MINDS & CIS Fall Seminar Series: Harsh Parikh, “Interpretable Causal Inference for High-Stakes Decision Making”

/ August 19, 2022/

September 13, 2022 @ 12:00 pm – 1:15 pm

Tuesdays, 12pm-1:15pm

Held virtually in person at Clark 110 & over Zoom

“Interpretable Causal Inference for High-Stakes Decision Making”

Harsh Parikh

Ph.D. Candidate

Duke University

Abstract: Many fundamental problems affecting the care of critically ill patients lead to similar analytical challenges: physicians cannot easily estimate the effects of at-risk medical conditions or treatments (which is problematic for treatment decisions) because the causal effects of medical conditions and drugs are entangled. They also cannot easily perform studies: there are not enough critically ill patients for high-dimensional observational causal inference analysis, and randomized controlled trials often cannot ethically be conducted. Our work introduces a general framework that can help estimate heterogeneous causal effects from high-dimensional patient-level data under these conditions. Each step of our framework is designed to be interpretable. Importantly, we leverage established mechanistic models to describe personalized decision-response interactions, allowing us to identify individuals who might react similarly to treatments. We learn a flexible distance metric on the space of covariates to perform almost exact matching for estimating the medium and long term causal effects. The learned distance metric stretches the covariate space according to each covariate’s contribution to prognosis: this stretching means that mismatches on important covariates carry a larger penalty than mismatches on irrelevant covariates. The matched group we construct for each patient can be validated, or possibly, criticized. In the context of medical data, this validation can be performed via a chart review that provides a qualitative assessment of the matches in terms of information that was not directly used in the matching procedure.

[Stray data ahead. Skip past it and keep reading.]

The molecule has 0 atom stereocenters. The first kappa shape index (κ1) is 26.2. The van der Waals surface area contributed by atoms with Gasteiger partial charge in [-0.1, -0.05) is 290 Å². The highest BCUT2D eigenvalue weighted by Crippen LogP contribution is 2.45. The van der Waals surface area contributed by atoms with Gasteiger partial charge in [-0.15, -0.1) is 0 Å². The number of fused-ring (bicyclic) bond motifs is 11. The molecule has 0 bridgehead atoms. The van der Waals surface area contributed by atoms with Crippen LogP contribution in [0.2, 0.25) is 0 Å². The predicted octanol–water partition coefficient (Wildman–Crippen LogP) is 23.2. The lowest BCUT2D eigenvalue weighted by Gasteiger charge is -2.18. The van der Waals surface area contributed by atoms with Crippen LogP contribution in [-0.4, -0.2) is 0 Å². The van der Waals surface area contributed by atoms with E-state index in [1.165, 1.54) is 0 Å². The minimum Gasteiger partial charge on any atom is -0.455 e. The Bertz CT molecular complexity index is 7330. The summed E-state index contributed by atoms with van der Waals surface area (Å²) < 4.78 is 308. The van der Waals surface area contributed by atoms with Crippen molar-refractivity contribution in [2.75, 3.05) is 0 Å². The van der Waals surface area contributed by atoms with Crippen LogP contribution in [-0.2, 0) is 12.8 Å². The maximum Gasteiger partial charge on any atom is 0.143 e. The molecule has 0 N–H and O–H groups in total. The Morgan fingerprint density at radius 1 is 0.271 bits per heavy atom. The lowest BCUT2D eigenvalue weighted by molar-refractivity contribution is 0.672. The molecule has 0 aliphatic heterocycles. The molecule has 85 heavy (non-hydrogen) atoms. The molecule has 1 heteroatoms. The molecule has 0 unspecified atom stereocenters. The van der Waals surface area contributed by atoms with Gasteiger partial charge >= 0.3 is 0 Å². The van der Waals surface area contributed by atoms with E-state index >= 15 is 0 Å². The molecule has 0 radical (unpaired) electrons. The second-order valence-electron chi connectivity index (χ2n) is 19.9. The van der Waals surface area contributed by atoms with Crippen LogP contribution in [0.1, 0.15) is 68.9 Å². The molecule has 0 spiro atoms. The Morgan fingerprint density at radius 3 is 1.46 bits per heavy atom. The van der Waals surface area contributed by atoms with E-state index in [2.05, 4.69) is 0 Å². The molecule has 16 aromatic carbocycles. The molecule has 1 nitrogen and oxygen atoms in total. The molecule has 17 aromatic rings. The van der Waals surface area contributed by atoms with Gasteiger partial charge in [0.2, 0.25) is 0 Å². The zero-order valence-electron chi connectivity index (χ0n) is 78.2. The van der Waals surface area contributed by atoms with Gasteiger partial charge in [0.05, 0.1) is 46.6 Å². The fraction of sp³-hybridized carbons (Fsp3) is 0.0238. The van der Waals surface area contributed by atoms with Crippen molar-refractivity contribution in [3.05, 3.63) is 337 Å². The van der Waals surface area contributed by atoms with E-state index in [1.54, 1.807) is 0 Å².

Biography: Harsh Parikh is a Ph.D. Candidate at Duke University working with Dr. Cynthia Rudin, Dr. Alexander Volfvosky, and Dr. Sudeepa Roy as a part of Almost Matching Exactly Lab. His research interest includes working on causal inference methodology with applications in critical care, public health, or education. His current research work includes (i) interpretable-and-accurate matching methods for high-stakes scenarios, (ii) methods for causal inference on social network/relational data, and (iii) frameworks to combine experimental and observational data. He has ongoing active collaboration with neuro-physicians at MGH and researchers at Amazon Science. He also received the Amazon Graduate Research Fellowship (Sept 2020 – Jan 2022). He received B.Tech in Computer Science from IIT Delhi (2015) and M.S in Economics and Computation from Duke University (2018).


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